On Friday, Texan residents filed a petition
on the White House website We the People
. The petition states:
"Peacefully grant the State of Texas to withdraw from the United States of America and create its own NEW government.
The US continues to suffer economic difficulties stemming from the federal government's neglect to reform domestic and foreign spending. The citizens of the US suffer from blatant abuses of their rights such as the NDAA, the TSA, etc. Given that the state of Texas maintains a balanced budget and is the 15th largest economy in the world, it is practically feasible for Texas to withdraw from the union, and to do so would protect it's citizens' standard of living and re-secure their rights and liberties in accordance with the original ideas and beliefs of our founding fathers which are no longer being reflected by the federal government."
As of this publication, the petition has 82,671 signatures. Petitions require 25,000 signatures in order to receive a response from the White House. A spokeswoman for Texas Gov. Rick Perry told The Dallas Morning News
“Gov. Perry believes in the greatness of our Union and nothing should be done to change it. But he also shares the frustrations many Americans have with our federal government.”
Since Friday, 34 additional state citizens have filed petitions requesting to secede from the United States. A petition filed by Louisiana currently has 29,309 signatures.
Those who are fed up with the secession craze have begun to file their own petitions.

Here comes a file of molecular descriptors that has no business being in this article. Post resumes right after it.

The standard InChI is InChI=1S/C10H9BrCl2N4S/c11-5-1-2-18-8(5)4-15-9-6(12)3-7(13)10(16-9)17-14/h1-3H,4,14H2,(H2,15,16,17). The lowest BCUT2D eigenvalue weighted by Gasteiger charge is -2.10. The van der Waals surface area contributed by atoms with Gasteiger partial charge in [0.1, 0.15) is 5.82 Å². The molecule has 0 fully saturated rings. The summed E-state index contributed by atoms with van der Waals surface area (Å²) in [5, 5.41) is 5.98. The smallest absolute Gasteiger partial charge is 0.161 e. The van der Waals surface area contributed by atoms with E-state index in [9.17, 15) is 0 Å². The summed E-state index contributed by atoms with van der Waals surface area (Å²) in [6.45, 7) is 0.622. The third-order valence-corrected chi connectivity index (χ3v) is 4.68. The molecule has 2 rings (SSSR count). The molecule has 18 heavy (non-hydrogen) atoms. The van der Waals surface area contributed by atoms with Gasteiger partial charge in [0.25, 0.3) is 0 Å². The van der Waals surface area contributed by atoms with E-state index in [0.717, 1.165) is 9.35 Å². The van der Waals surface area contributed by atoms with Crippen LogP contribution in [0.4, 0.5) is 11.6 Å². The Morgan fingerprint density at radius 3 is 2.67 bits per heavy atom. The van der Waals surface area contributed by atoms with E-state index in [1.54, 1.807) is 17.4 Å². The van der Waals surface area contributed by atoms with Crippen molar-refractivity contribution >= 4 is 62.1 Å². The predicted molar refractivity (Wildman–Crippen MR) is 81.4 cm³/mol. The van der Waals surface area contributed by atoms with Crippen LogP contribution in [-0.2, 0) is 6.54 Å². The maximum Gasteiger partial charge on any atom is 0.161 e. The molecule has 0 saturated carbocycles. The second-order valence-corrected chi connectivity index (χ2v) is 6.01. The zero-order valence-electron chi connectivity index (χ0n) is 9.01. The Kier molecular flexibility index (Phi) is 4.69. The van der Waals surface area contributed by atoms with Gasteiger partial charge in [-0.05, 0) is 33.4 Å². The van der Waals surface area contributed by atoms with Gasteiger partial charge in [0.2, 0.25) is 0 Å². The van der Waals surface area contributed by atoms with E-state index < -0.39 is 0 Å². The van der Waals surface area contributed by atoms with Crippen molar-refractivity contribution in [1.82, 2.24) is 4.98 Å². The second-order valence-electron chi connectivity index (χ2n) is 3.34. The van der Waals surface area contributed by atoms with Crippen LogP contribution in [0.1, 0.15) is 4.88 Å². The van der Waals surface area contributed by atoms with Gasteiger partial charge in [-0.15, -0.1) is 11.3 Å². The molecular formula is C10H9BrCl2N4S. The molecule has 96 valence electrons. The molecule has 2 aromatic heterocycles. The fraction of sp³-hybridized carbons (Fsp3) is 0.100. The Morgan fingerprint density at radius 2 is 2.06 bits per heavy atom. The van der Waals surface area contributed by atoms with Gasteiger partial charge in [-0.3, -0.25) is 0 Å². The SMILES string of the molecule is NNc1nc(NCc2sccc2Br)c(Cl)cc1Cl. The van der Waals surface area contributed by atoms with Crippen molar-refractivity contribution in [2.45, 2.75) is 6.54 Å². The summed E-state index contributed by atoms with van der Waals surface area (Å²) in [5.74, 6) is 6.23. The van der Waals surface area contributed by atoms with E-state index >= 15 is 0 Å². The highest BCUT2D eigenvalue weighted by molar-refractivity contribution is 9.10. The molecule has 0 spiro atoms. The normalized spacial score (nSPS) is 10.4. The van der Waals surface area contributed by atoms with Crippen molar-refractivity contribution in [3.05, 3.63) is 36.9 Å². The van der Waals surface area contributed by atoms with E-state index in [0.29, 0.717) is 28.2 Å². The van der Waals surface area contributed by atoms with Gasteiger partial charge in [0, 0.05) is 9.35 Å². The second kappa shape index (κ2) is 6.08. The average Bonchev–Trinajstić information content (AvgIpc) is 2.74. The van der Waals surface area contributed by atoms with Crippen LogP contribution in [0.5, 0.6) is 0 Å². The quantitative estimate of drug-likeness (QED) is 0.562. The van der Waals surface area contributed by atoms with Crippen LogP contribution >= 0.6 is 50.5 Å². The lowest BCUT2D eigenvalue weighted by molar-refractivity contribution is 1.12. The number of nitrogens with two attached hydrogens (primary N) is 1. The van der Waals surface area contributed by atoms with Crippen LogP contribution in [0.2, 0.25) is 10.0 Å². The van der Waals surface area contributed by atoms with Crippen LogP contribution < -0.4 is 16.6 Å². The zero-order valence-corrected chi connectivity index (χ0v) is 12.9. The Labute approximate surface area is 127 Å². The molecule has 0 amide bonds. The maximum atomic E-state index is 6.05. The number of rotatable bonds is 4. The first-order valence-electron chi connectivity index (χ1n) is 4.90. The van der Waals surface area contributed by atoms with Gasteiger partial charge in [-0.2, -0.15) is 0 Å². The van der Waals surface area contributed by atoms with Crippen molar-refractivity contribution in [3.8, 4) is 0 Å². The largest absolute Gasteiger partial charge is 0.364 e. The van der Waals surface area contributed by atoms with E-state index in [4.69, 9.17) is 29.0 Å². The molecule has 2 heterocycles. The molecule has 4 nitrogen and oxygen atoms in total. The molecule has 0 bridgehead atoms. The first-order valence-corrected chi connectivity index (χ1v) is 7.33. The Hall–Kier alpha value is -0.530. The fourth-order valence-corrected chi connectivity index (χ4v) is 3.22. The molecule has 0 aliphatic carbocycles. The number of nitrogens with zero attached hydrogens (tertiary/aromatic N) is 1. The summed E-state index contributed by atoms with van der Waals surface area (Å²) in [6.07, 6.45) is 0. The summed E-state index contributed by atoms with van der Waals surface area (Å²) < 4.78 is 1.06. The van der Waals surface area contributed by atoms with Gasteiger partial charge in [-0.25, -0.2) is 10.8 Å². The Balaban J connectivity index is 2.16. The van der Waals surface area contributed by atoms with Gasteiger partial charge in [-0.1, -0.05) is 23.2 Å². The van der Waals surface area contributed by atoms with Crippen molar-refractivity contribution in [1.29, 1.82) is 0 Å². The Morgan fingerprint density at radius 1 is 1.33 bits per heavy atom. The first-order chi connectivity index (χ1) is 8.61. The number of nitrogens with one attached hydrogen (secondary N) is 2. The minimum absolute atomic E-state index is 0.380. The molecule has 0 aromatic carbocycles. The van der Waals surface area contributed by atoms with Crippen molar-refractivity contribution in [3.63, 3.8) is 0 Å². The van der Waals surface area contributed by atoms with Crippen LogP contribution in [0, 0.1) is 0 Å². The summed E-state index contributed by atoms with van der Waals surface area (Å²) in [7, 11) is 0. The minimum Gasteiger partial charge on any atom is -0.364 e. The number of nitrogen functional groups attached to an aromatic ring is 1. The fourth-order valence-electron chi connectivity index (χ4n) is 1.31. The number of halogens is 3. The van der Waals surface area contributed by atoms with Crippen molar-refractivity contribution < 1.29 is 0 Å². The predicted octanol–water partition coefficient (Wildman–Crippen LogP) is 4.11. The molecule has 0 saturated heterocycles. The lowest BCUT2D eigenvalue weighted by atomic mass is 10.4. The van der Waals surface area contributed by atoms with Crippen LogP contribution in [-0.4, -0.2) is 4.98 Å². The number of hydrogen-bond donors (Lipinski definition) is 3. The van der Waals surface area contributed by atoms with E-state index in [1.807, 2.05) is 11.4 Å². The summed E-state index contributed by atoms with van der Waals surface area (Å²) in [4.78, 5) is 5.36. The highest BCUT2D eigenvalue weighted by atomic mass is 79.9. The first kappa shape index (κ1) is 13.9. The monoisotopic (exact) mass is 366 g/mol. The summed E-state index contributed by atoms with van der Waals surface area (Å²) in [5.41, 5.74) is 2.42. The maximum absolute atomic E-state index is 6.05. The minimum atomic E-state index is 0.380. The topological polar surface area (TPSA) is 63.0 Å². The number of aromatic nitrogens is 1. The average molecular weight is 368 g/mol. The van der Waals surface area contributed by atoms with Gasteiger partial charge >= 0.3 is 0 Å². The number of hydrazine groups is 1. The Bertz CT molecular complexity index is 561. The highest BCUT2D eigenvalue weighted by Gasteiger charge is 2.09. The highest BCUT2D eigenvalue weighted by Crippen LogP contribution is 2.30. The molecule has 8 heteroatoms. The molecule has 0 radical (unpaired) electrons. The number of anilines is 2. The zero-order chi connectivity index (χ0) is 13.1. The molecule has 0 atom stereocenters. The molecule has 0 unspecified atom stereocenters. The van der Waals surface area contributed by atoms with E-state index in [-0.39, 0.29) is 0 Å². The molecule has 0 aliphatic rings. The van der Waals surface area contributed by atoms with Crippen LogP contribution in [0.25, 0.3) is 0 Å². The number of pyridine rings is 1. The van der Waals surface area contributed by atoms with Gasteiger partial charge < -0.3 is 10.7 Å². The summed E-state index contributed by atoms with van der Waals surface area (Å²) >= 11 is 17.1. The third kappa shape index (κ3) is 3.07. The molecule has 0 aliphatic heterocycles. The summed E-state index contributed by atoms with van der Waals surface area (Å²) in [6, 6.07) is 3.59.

filed yesterday by Joshua L. from Birmingham, AL calls for the deportation of everyone who signed their name to a secession petition. It currently had nearly 6,900 signatures.
Thus far 879 people from Austin, TX have put their names to a petition entitled Peacefully grant the city of Austin Texas to withdraw from the state of Texas & remain part of the United States
. The petition states
"Austin Texas continues to suffer difficulties stemming from the lack of civil, religious, and political freedoms imposed upon the city by less liberally minded Texans. It is entirely feasible for Austin to operate as its own state, within the United States, in the event that Texas is successful in the current bid to secede. It is important for Austin to remain in the union as to do so would protect it's citizens' standard of living and re-secure their rights and liberties in accordance with the original ideas and beliefs of our founding fathers.
We would also like to annex Dublin Texas, Lockhart Texas, & Shiner Texas."
The Strip the Citizenship from Everyone who Signed a Petition to Secede and Exile Them petition
, which was also filed yesterday, was the creation of Escondido, California's Douglas H. It asked the President to
"sign an executive order such that each American citizen who signed a petition from any state to secede from the USA shall have their citizenship stripped and be peacefully deported."
Both Facebook and Twitter are buzzing about the petition craze. Melissa Haislip
"The idea of #secession brings to mind a child that packs up his toys and stomps home when his friend refuses to play his game."
A tweet from Juan Verde said
@whitehouse Texas #secession shame on you all. You spit in the face of every fallen HERO this Nation has ever had. No shame no honor.
Others on Twitter saying the call for secession is "treasonous", "ridiculous" and "absolutely insane". Some are insinuating Mexico will invade the state of Texas, with one telling Texans who signed the petition to "enjoy being the newest state in Mexico".
One Facebook user posted
"There is talk of the secession of certain states from the nation, of a required rebellion of the people, of a revolution based wholly on 'I didn't get my way' cloaked with 'It's not God's way!" A taking of God's name in vain, and His people who are called to be peacemakers."
As the secession petitions appear to gain steam, the negative reactions to the idea does as well. One person on Facebook said if you ignore them, they will go away. If the petition for deportation succeeds, that just may be the case.